The visions and blessings of old are returning;
And angels are coming to visit the earth.
We'll sing and we'll shout with the armies of heaven:
Hosanna, hosanna to God and the Lamb!

Before this mini lesson, the choir had been starting to sound pretty good as we buckled down on the technical aspect of things. After the mini history lesson, however, I asked them to sing again. And this time, as they focused on the meaning of the words, I was nearly blown backward through the chapel walls. It was as if the choir had doubled in size or had been joined by unseen angelic recruits. Truly inspiring.

A week or two later, we were in the tabernacle on the day of the conference. The choir sounded great. We had been instructed that I was to bring the congregation in on the last verse, as is traditional. When I turned around to face the congregation, there was a whole stake of singles singing at me. The panorama of that stately building was a sight to see. I'll never forget it.

Let's fast forward several years to a few weeks ago when Nicole and I volunteered to help with the City Center Temple open house. Like everyone else, I was excited to see what had been done to turn the shell of the old burned-out tabernacle to make it into a temple. I was on wheelchair duty which mostly meant waiting by the entrance, covering the wheels of other people's wheelchairs with plastic. Lucky for me, it also meant pushing people in wheelchairs through the temple tour if there was no one to assist them. A few minutes into my shift, I had the opportunity to push an elderly gentleman through the tour. He didn't say much. In fact, I don't recall him speaking at all, but the two ladies with him (his wife and daughter) informed me that this was, in fact, Parley Belnap, a retired professor of organ and music theory at BYU. This man had trained in Paris and Belgium, been the organist for the BYU Jerusalem Center, and had played countless recitals on the organ in the old Provo Tabernacle.  I had heard his name before because, when I was working for Tantara Records at BYU, an album of his organ playing was in our inventory. His wife and daughter were delighted that I'd heard of him and further delighted to hear that I'd been in the School of Music at BYU. I took care to give his wheelchair the best vantage points I could along the tour, knowing this place held many more memories for him than I.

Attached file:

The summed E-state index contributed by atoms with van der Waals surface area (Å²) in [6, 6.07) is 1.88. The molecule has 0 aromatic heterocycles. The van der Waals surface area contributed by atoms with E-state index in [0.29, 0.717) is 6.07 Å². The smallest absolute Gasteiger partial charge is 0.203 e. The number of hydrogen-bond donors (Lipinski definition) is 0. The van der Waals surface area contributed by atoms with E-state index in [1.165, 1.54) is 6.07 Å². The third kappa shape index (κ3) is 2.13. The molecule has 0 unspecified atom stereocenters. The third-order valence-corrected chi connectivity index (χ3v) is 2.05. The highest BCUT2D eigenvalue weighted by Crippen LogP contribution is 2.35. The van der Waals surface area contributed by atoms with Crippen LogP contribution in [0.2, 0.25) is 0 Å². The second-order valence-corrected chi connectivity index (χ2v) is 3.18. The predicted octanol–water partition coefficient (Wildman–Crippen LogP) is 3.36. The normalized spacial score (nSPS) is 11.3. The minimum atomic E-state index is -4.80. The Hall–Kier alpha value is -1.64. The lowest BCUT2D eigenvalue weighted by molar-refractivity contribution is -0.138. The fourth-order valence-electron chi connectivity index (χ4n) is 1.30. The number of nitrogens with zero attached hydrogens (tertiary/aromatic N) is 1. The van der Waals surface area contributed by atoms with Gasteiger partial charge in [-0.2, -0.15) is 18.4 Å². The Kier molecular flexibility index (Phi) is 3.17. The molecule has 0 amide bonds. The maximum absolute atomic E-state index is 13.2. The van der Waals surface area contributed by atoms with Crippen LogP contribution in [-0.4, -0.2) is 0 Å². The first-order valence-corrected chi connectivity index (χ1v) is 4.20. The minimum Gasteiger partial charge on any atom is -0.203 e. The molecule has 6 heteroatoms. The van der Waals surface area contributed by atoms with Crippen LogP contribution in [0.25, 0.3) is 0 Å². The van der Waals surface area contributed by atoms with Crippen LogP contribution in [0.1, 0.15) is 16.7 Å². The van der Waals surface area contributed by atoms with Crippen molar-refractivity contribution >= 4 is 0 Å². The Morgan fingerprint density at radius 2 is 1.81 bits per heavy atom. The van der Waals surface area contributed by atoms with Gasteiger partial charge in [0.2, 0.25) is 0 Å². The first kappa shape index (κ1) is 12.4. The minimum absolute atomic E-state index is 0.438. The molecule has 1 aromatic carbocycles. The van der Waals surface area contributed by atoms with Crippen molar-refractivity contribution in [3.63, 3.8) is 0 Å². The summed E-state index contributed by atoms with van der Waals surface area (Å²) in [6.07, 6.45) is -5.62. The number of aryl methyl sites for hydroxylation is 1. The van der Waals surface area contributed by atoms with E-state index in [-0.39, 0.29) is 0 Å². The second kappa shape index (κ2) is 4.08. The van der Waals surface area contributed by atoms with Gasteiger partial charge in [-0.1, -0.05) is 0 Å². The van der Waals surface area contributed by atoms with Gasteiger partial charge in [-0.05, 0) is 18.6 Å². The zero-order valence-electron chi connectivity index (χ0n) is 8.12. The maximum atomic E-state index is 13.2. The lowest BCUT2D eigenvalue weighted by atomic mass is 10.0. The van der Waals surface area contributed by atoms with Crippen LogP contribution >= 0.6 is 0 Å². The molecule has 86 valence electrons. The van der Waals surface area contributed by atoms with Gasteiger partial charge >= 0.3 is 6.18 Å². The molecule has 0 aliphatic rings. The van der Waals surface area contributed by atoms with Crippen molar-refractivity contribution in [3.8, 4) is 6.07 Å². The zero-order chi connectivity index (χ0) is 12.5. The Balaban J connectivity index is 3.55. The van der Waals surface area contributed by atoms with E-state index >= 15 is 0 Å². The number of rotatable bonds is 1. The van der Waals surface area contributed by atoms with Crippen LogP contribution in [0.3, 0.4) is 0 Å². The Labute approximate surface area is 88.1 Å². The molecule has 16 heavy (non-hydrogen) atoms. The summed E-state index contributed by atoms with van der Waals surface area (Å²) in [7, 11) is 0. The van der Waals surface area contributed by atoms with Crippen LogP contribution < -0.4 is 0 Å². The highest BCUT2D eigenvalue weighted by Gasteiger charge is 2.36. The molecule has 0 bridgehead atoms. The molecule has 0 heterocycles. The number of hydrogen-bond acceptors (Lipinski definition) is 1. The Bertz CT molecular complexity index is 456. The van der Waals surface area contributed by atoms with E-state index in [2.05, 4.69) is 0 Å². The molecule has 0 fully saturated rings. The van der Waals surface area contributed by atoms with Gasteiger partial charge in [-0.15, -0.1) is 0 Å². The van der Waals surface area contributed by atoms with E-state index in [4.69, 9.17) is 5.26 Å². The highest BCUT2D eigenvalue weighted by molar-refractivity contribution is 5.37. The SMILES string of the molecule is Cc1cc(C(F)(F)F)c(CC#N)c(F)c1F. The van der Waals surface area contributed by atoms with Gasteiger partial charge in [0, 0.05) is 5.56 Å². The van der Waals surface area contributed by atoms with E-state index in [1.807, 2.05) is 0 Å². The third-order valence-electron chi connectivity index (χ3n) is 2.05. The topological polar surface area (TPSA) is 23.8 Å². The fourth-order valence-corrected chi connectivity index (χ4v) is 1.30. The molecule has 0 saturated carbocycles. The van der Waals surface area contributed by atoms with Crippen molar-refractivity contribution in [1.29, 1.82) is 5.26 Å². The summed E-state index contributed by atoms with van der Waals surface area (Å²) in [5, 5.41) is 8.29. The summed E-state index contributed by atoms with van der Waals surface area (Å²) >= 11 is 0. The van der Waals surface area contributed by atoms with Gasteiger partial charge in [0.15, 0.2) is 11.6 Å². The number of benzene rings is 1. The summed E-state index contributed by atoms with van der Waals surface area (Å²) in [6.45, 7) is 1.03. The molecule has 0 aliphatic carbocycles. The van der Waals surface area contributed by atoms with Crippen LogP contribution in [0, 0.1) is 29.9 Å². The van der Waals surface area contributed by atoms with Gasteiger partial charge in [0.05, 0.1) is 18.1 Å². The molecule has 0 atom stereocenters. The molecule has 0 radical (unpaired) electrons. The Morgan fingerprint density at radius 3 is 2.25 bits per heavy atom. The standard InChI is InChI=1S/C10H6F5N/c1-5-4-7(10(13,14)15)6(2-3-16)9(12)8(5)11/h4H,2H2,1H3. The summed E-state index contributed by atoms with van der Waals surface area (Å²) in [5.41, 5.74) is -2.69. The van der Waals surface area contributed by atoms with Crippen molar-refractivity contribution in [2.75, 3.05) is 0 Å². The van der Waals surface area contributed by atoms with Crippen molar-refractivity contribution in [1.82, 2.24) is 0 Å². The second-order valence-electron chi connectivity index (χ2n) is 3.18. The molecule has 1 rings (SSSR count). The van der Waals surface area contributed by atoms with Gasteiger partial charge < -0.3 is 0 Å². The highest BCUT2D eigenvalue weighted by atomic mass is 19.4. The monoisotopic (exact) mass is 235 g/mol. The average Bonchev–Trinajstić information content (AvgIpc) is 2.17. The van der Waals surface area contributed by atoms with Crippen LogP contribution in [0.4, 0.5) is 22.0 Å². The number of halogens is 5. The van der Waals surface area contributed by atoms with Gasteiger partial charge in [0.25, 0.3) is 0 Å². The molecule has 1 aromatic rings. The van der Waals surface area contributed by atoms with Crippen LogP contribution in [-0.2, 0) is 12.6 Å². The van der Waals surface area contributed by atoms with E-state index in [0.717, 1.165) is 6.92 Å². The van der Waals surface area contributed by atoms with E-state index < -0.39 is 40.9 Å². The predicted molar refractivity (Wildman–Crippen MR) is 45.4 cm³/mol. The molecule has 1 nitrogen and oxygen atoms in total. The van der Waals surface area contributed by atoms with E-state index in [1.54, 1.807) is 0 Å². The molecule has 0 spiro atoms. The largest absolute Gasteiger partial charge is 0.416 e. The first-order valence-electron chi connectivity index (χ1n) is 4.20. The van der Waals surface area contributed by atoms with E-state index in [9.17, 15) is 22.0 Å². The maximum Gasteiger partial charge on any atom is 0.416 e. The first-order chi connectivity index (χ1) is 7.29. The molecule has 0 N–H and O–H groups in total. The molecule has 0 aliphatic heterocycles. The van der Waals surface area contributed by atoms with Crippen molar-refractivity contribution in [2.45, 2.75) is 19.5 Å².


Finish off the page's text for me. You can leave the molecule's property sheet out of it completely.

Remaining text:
At the end of the tour, they included me in the family picture and emailed it to me.

Much has been and will be said about the beautiful symbolism inherent in the tabernacle's transformation and rebirth. But the most poignant part of my experience with it is that it gave me the chance to push Parley Belnap through that beautiful building. I don't know what exact ailments incident to age or illness had him wheelchair bound and hardly speaking and I don't even know how lucid he was. But his very presence inspired a reverence in me. The places that old man had been, the many accomplishments he had to his name, all fading in the dim light of old age, becoming history. We'll all go that way eventually. But the thing I remember most about the tabernacle are the words,

How blessed the day when the lamb and the lion
Shall lie down together without any ire
And Ephraim be crown'd with his blessing in Zion,
As Jesus descends with his chariots of fire!

We're all going the way of the tabernacle, but we're going together. And one day, we'll all be one beautiful temple: Zion.